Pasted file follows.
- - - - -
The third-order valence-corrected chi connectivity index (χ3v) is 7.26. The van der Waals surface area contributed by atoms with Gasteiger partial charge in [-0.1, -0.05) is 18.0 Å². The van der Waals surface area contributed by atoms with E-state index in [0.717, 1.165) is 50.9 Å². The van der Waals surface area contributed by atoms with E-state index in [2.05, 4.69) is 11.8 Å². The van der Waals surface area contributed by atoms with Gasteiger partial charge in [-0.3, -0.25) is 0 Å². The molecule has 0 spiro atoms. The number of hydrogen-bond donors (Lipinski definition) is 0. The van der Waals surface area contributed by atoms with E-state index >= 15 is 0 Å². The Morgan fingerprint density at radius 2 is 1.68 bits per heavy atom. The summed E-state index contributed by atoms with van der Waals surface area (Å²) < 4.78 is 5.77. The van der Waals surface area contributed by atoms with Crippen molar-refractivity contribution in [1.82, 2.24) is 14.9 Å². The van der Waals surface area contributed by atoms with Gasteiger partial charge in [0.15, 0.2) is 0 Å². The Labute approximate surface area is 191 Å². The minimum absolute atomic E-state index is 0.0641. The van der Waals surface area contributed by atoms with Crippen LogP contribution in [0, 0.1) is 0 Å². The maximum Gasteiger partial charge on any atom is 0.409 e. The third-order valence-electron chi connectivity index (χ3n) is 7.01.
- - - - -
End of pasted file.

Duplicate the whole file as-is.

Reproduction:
The third-order valence-corrected chi connectivity index (χ3v) is 7.26. The van der Waals surface area contributed by atoms with Gasteiger partial charge in [-0.1, -0.05) is 18.0 Å². The van der Waals surface area contributed by atoms with E-state index in [0.717, 1.165) is 50.9 Å². The van der Waals surface area contributed by atoms with E-state index in [2.05, 4.69) is 11.8 Å². The van der Waals surface area contributed by atoms with Gasteiger partial charge in [-0.3, -0.25) is 0 Å². The molecule has 0 spiro atoms. The number of hydrogen-bond donors (Lipinski definition) is 0. The van der Waals surface area contributed by atoms with E-state index >= 15 is 0 Å². The Morgan fingerprint density at radius 2 is 1.68 bits per heavy atom. The summed E-state index contributed by atoms with van der Waals surface area (Å²) < 4.78 is 5.77. The van der Waals surface area contributed by atoms with Crippen molar-refractivity contribution in [1.82, 2.24) is 14.9 Å². The van der Waals surface area contributed by atoms with Gasteiger partial charge in [0.15, 0.2) is 0 Å². The Labute approximate surface area is 191 Å². The minimum absolute atomic E-state index is 0.0641. The van der Waals surface area contributed by atoms with Crippen LogP contribution in [0, 0.1) is 0 Å². The maximum Gasteiger partial charge on any atom is 0.409 e. The third-order valence-electron chi connectivity index (χ3n) is 7.01.